CYA Virtual Lecture Series: Smyrna, 1922: The End of a Cosmopolitan City
On Tuesday 15 March, the Consulate General of Greece in Boston and College Year in Athens co-hosted a lecture, as part of the CYA Virtual Lecture Series. The lecture, with guest speaker Alexander Kitroeff (Professor of History at Haverford College and CYA) and discussant Fotini Christia (Professor of Political Science and Director of the Sociotechnical Systems Research Center at MIT), was a tribute to the city of Smyrna (modern-day Izmir) and the 100 years since its destruction on the coast of Asia Minor.
Consul General of Greece in Boston, Stratos Efthymiou opened the event, starting with an expression of concern and solidarity regarding the current war in Ukraine. He offered a mention of his own family’s history of life in Asia Minor, welcomed the speaker, and yielded the floor to CYA President, Alexis Phylactopoulos.
Before presenting the guest speaker and discussant, Phylactopoulos took a moment to congratulate Efthymiou for the amazing work done at the Consulate General of Greece in Boston under his leadership. Efthymiou’s tour of duty in Boston is ending this summer.
Phylactopoulos continued to speak about the lecture topic:
“It is of great importance to me personally and to the Hellenic community as a whole to present today a lecture inspired by the centennial of the Smyrna catastrophe. The events of 1922 are significant also to CYA since our Founder and my mother, Ismene Phylactopoulou, was a refugee from Smyrna.”
Then, Fotini Christia shared her thoughts on the significance of this lecture, an element of which was a contemplation on the way history is told:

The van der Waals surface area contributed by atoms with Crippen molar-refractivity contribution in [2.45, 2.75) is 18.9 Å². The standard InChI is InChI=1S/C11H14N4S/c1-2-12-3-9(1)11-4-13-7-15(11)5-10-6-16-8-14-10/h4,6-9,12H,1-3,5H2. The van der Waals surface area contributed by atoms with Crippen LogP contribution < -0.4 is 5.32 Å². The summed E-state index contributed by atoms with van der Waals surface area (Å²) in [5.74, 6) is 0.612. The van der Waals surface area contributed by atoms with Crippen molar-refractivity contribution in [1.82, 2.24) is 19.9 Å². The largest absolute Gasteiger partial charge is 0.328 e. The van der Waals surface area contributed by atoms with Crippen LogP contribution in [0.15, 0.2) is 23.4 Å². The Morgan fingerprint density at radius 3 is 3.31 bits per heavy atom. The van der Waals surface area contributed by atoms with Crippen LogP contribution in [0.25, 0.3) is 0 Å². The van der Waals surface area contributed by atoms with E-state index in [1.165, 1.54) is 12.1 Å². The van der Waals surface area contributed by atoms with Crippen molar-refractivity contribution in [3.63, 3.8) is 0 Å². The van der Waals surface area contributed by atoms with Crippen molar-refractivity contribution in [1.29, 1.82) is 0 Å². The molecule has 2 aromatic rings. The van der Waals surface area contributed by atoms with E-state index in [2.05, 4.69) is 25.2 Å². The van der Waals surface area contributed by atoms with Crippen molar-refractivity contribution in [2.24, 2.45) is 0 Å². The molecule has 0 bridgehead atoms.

“This lecture is intended to get us thinking of what a commemoration of such an event can look like. How to remember and teach the history of this and the realities that came from it”.
Alexander Kitroeff thanked the participants and hosts of the event and began the lecture by sharing one of the most iconic photographs of the burning of Smyrna.
“This event, looking beyond that smoke that we see on this photo, is the end of a cosmopolitan city,” he remarked, setting the scope of the discussion.
Kitroeff then went on to offer an incredibly lively description of the city that was Smyrna before 1922. By sharing relevant maps and historical accounts, he described how the city was populated by different ethnic groups, the majority of which were Greek, vividly describing what we know about Smyrna’s Greek community life at the time.
Kitroeff continued by taking apart what constituted the cosmopolitanism of the city. International trade causing the need for international schools, interethnic socializing taking place in multicultural spaces, languages mixing in a buzzing international commercial zone.
Towards the end of his presentation, Kitroeff compared Smyrna to other cosmopolitan cities like Alexandria, Constantinople, and Thessaloniki, and reflected on the legacy that these great examples of cosmopolitanism offered our world.
“Let’s take that cosmopolitanism with us and not let it fade away, while of course remembering all those people that were tragically lost,” he remarked.
A very lively Q&A session followed, covering topics from the integration of Smyrna Greeks, to comparisons to modern-day conflicts.
To view this interesting lecture, please use the link below: